to assess if an organisation
could move from one group to another
to identify opportunities (strategic space) and threats



Critical success factors
Those factors particularly valued by a group of customers and where the
organisation must excel to outperform competition or which provide a significant cost
advantage




A strategy canvas compares competitors according to their performance on key success
factors in order to develop strategies based on creating new market
* Skytrax star rating from 1 to 5 not all airlines rated
# Number of airports served; Sources: European Low Fares Airlines Association (ELFAA), Company reports
KSF RyanAir EasyJet Air Berlin Norwegian
Airlines
Wizz Air Aer Lingus
Price (comp
to RA on
same
destinations,
different
airports,
same booking
dates,
departure
times & 1
luggage)
Leader Slightly
higher
than RA
Comp to
RA:
32.27
more
expensive
Comp to RA:
171.33
more
expensive
Comp to
RA:
204.02
more
expensive
Has
copied RA
model to
be as low
cost and
no frills as
possible
Higher
fares
Comp to
RA: 58
cheaper or
26.02
more
expensive
Passengers
(m)
57.7
(26%)
44.6 28.6 9.1 5.9
Rating* 2 3 4 3 3
Airports# 140 110 126 85 58
Punctuality
performance
(rank 2009)
19th 24th 9th 28th 22nd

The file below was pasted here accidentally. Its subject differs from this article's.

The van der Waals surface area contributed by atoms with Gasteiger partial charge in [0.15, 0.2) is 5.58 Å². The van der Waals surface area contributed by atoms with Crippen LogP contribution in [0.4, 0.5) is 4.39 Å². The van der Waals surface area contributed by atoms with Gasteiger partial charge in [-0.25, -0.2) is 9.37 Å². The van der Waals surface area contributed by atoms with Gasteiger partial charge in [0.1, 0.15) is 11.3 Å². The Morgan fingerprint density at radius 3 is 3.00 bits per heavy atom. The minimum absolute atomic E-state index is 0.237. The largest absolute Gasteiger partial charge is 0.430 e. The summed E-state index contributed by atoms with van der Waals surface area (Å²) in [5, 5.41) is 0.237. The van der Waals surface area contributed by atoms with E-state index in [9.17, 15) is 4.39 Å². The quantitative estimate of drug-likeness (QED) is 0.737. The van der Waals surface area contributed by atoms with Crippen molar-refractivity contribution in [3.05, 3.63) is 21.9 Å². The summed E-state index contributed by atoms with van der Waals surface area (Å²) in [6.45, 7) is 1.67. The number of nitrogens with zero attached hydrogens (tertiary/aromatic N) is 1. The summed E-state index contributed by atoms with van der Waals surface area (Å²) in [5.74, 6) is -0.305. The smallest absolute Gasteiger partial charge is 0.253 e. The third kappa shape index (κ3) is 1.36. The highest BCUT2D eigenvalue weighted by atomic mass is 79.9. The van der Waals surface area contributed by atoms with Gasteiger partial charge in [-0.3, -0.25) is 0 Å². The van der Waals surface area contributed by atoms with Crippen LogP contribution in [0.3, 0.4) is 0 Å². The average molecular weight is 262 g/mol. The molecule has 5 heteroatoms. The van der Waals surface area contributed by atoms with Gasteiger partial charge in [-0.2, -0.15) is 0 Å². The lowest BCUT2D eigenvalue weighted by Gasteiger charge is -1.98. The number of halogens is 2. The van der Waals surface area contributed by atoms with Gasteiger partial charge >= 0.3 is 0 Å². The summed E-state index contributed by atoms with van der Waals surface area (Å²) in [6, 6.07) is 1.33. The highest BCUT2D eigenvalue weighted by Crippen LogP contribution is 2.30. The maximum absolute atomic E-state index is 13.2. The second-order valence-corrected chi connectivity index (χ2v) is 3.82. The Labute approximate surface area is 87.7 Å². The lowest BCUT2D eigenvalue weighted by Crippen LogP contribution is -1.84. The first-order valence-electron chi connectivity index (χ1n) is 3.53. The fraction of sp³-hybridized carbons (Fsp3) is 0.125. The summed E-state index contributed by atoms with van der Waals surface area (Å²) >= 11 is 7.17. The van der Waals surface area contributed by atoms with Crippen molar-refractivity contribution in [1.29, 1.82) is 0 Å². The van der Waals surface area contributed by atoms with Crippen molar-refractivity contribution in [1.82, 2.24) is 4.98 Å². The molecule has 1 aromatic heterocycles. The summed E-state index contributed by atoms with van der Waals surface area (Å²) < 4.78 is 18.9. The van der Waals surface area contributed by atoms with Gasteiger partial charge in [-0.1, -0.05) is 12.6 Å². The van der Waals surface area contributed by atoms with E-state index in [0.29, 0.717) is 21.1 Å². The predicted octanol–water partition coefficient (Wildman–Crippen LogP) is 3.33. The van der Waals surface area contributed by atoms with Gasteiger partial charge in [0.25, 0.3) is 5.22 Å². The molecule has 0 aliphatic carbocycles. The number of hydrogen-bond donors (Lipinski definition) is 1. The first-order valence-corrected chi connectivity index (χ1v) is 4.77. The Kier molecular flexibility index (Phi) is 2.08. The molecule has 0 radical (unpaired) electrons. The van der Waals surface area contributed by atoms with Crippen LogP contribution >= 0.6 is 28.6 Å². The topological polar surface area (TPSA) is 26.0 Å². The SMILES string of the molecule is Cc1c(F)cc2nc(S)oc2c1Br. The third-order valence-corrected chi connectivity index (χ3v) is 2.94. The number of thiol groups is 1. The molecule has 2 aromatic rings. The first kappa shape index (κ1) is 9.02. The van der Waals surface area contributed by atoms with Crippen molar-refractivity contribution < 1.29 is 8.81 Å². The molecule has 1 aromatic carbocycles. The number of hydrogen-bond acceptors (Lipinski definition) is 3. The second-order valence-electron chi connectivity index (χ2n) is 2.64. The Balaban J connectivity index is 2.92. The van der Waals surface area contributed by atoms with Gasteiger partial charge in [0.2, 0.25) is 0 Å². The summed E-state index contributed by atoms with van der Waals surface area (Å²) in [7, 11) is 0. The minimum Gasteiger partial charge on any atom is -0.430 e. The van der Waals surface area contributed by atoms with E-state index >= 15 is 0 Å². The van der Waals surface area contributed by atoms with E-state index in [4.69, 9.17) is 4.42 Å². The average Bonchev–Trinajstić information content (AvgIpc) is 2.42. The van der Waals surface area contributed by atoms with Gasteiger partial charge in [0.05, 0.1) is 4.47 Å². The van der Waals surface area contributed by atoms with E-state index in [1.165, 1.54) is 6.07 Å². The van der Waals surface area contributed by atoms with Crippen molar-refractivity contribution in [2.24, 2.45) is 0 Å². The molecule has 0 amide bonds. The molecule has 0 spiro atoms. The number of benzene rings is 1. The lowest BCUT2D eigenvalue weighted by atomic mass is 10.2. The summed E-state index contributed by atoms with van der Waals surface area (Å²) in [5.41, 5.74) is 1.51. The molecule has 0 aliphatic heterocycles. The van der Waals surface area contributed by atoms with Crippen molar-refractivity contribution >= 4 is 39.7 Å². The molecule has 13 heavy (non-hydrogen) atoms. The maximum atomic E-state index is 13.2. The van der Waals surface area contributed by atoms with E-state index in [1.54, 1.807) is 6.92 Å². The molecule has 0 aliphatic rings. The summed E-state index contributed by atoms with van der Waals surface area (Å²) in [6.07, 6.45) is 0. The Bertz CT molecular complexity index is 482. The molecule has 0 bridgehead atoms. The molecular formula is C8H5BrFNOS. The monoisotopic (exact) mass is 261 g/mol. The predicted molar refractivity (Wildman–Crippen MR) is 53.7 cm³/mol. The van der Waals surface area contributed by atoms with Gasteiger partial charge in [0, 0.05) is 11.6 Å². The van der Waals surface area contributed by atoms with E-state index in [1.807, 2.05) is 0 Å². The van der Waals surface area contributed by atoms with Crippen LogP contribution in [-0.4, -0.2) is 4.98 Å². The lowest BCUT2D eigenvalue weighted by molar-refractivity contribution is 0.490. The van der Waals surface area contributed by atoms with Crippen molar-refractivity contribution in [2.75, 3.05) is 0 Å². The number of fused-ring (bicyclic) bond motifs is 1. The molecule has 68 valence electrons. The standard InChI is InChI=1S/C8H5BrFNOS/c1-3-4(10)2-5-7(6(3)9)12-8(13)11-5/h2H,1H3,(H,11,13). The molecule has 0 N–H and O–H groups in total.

Destinations 114 134 93 50 73
Aircraft fleet 181 152 46 26 35
Brand &
Reputation
Known
brand,
bad
reputation
Well
known,
EasyGroup
The best
low cost
carrier in
Europe
Market
Leader of
the
Year 2009
Known
brand,
bad
reputation
Considered
better
value for
money than
RA
Service No No, but
more
relaxed on
cost-
cutting
than RA
in-flight
meals and
drinks,
newspapers,
assigned
seating;
topbonus
program
No
charged
luggage
check in &
on-board
snacks and
meals and
seat
selection
No
(theyve
adopted
RAs
model)
Yes offers
a more
practical
and
appropriate
service,
faster
check-in
times,
assigns
seats,
No lounges,
food or
drinks
Routes Point-to-
point,
secondary
More
centrally
located
Guaranteed
connections
via its hubs
Secondary
airports,
longer
Operating
short- and
long-haul
& regional
airports
airports average
stage
lengths
services, fly
to main
airports